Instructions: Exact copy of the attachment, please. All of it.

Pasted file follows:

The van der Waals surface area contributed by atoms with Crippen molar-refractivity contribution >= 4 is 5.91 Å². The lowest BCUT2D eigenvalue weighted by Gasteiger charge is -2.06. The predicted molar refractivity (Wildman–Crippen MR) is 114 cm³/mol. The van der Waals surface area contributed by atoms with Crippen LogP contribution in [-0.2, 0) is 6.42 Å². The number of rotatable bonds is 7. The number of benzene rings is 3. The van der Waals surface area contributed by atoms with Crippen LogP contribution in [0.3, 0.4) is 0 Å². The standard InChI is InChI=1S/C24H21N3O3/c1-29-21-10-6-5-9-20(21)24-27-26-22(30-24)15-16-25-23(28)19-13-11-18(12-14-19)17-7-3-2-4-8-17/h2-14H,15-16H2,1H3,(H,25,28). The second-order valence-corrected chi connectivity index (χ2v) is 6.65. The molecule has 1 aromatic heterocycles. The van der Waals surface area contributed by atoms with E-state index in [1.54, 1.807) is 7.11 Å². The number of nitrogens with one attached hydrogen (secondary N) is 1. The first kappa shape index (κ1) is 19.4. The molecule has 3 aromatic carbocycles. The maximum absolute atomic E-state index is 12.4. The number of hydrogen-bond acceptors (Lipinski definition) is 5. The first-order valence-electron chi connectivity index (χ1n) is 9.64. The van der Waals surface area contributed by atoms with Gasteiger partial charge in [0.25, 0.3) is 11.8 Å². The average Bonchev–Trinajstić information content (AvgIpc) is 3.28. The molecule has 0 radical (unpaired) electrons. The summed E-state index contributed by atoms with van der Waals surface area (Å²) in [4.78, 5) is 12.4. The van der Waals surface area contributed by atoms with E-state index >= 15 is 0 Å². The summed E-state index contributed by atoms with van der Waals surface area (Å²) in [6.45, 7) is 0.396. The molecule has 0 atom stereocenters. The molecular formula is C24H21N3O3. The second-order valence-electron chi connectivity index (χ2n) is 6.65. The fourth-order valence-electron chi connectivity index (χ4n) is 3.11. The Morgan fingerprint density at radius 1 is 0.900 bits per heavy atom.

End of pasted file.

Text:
The van der Waals surface area contributed by atoms with Crippen molar-refractivity contribution >= 4 is 5.91 Å². The lowest BCUT2D eigenvalue weighted by Gasteiger charge is -2.06. The predicted molar refractivity (Wildman–Crippen MR) is 114 cm³/mol. The van der Waals surface area contributed by atoms with Crippen LogP contribution in [-0.2, 0) is 6.42 Å². The number of rotatable bonds is 7. The number of benzene rings is 3. The van der Waals surface area contributed by atoms with Crippen LogP contribution in [0.3, 0.4) is 0 Å². The standard InChI is InChI=1S/C24H21N3O3/c1-29-21-10-6-5-9-20(21)24-27-26-22(30-24)15-16-25-23(28)19-13-11-18(12-14-19)17-7-3-2-4-8-17/h2-14H,15-16H2,1H3,(H,25,28). The second-order valence-corrected chi connectivity index (χ2v) is 6.65. The molecule has 1 aromatic heterocycles. The van der Waals surface area contributed by atoms with E-state index in [1.54, 1.807) is 7.11 Å². The number of nitrogens with one attached hydrogen (secondary N) is 1. The first kappa shape index (κ1) is 19.4. The molecule has 3 aromatic carbocycles. The maximum absolute atomic E-state index is 12.4. The number of hydrogen-bond acceptors (Lipinski definition) is 5. The first-order valence-electron chi connectivity index (χ1n) is 9.64. The van der Waals surface area contributed by atoms with Gasteiger partial charge in [0.25, 0.3) is 11.8 Å². The average Bonchev–Trinajstić information content (AvgIpc) is 3.28. The molecule has 0 radical (unpaired) electrons. The summed E-state index contributed by atoms with van der Waals surface area (Å²) in [4.78, 5) is 12.4. The van der Waals surface area contributed by atoms with E-state index >= 15 is 0 Å². The summed E-state index contributed by atoms with van der Waals surface area (Å²) in [6.45, 7) is 0.396. The molecule has 0 atom stereocenters. The molecular formula is C24H21N3O3. The second-order valence-electron chi connectivity index (χ2n) is 6.65. The fourth-order valence-electron chi connectivity index (χ4n) is 3.11. The Morgan fingerprint density at radius 1 is 0.900 bits per heavy atom.